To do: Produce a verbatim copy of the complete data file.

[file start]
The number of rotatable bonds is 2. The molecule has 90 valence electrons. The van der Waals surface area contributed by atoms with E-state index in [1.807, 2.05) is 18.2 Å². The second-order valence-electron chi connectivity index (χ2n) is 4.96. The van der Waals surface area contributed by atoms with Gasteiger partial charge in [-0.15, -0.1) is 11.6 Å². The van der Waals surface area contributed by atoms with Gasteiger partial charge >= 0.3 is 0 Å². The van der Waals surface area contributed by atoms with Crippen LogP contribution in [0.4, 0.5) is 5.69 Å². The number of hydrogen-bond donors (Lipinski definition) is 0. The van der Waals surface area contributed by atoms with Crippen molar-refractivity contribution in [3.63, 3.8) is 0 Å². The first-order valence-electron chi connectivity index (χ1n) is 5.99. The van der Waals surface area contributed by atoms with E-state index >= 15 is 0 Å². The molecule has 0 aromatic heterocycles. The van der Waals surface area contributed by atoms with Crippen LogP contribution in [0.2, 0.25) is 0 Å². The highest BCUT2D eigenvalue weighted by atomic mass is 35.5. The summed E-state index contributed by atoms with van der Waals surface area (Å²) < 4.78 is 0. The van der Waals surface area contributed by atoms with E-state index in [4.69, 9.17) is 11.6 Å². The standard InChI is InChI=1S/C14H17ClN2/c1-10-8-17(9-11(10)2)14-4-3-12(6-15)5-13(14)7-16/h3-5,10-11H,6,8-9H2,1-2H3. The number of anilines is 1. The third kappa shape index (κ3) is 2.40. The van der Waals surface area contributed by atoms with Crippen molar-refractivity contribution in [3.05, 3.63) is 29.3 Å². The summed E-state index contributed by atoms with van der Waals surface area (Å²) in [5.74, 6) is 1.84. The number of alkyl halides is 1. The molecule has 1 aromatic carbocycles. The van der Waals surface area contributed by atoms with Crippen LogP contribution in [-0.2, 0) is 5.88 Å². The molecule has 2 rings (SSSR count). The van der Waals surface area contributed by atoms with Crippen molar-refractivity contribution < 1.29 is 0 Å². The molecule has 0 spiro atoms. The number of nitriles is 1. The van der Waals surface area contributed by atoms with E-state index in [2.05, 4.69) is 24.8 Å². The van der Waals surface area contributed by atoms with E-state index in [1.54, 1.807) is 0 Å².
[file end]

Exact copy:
The number of rotatable bonds is 2. The molecule has 90 valence electrons. The van der Waals surface area contributed by atoms with E-state index in [1.807, 2.05) is 18.2 Å². The second-order valence-electron chi connectivity index (χ2n) is 4.96. The van der Waals surface area contributed by atoms with Gasteiger partial charge in [-0.15, -0.1) is 11.6 Å². The van der Waals surface area contributed by atoms with Gasteiger partial charge >= 0.3 is 0 Å². The van der Waals surface area contributed by atoms with Crippen LogP contribution in [0.4, 0.5) is 5.69 Å². The number of hydrogen-bond donors (Lipinski definition) is 0. The van der Waals surface area contributed by atoms with Crippen molar-refractivity contribution in [3.63, 3.8) is 0 Å². The first-order valence-electron chi connectivity index (χ1n) is 5.99. The van der Waals surface area contributed by atoms with E-state index >= 15 is 0 Å². The molecule has 0 aromatic heterocycles. The van der Waals surface area contributed by atoms with Crippen LogP contribution in [0.2, 0.25) is 0 Å². The highest BCUT2D eigenvalue weighted by atomic mass is 35.5. The summed E-state index contributed by atoms with van der Waals surface area (Å²) < 4.78 is 0. The van der Waals surface area contributed by atoms with E-state index in [4.69, 9.17) is 11.6 Å². The standard InChI is InChI=1S/C14H17ClN2/c1-10-8-17(9-11(10)2)14-4-3-12(6-15)5-13(14)7-16/h3-5,10-11H,6,8-9H2,1-2H3. The number of anilines is 1. The third kappa shape index (κ3) is 2.40. The van der Waals surface area contributed by atoms with Crippen molar-refractivity contribution in [3.05, 3.63) is 29.3 Å². The summed E-state index contributed by atoms with van der Waals surface area (Å²) in [5.74, 6) is 1.84. The number of alkyl halides is 1. The molecule has 1 aromatic carbocycles. The van der Waals surface area contributed by atoms with Crippen LogP contribution in [-0.2, 0) is 5.88 Å². The molecule has 2 rings (SSSR count). The van der Waals surface area contributed by atoms with Crippen molar-refractivity contribution < 1.29 is 0 Å². The molecule has 0 spiro atoms. The number of nitriles is 1. The van der Waals surface area contributed by atoms with E-state index in [2.05, 4.69) is 24.8 Å². The van der Waals surface area contributed by atoms with E-state index in [1.54, 1.807) is 0 Å².